The U.K. service sector expanded at the slowest pace in nineteen months in July as the deepening economic slowdown continued to weigh on activity and demand, latest data showed.
Temporary factors like poor weather and disruption in the lead up to the Olympics also contributed to the slump in activity, which was expected to improve after June's fall due to the extra holiday in connection with the Queen's Jubilee.
The seasonally adjusted purchasing managers' index for the service sector dropped to 51 from 51.3 in June, data from a survey by Markit Economics and the Chartered Institute of Purchasing and Supply (CIPS) showed Friday. Economists had expected the index to rise to 51.6.
Service sector firms saw rising new business in July and yet, were able to reduce backlogs at the sharpest rate since November. Firms increased their workforces for the eighth month in a row.
Input prices continued to rise, despite evidence of falling fuel costs, as suppliers passed on their own higher costs. With margins under pressure due to strong market competition and weak demand, firms resorted to discounting that led to a fall in output charges.
Meanwhile, business sentiment among entrepreneurs remained positive as they expect to benefit from increased investment and new product releases, data showed.
U.K.'s manufacturing sector contracted at the fastest rate since March 2009 on substantial declines in output and new orders, a Markit survey revealed earlier this week. Taking together the data from the manufacturing, construction and services PMI surveys, the All-Sector PMI dropped below 50.0 for the first time in 39 months in July, Markit said.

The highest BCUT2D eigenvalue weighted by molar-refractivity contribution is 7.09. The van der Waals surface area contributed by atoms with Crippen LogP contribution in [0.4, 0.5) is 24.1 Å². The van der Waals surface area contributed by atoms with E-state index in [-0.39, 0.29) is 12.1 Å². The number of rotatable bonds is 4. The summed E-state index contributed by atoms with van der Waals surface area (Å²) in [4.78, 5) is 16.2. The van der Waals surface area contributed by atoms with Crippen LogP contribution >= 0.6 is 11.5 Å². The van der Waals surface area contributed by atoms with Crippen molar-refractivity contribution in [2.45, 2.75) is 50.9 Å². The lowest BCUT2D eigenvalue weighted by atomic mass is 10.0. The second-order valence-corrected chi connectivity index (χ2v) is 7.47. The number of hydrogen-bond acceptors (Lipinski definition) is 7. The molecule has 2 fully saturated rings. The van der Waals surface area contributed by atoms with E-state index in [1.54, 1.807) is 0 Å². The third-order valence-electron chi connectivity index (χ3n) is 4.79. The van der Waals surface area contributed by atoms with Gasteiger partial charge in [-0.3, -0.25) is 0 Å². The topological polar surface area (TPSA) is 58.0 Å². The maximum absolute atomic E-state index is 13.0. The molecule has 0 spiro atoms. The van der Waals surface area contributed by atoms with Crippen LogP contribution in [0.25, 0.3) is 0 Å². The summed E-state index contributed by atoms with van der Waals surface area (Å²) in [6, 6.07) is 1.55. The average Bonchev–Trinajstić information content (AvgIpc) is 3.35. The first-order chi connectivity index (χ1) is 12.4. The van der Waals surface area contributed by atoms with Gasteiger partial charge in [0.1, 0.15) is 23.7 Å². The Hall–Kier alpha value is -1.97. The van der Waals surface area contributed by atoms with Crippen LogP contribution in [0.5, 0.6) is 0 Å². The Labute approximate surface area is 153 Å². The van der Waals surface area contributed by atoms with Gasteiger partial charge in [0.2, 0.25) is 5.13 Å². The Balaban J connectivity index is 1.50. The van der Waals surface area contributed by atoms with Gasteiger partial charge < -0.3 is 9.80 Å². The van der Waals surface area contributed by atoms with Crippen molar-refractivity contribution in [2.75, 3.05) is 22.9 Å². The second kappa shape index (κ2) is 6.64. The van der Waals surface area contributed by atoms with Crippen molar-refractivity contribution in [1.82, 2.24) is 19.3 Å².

"The latest data further highlight the loss of momentum in the U.K economy following the relatively bright start to the year," Markit Senior Economist Paul Smith said.
Preliminary estimate from the Office for National Statistics showed that the British economy sunk deeper into recession in the second quarter. Gross domestic product dropped 0.7 percent sequentially, marking the biggest fall since the first quarter of 2009.
Inflation has continued to slow in the U.K. on easing fuel prices amid weakening economic activity, down to 2.4 percent in June, the lowest since November 2009. The central bank estimates the inflation rate to be around 1.6 percent in two years time.
The Bank of England kept its policy unchanged yesterday despite the economy slipping deeper into recession. The bank maintained its asset purchase program at GBP 375 billion and the key interest rate at a historic low of 0.50 percent.
by RTT Staff Writer
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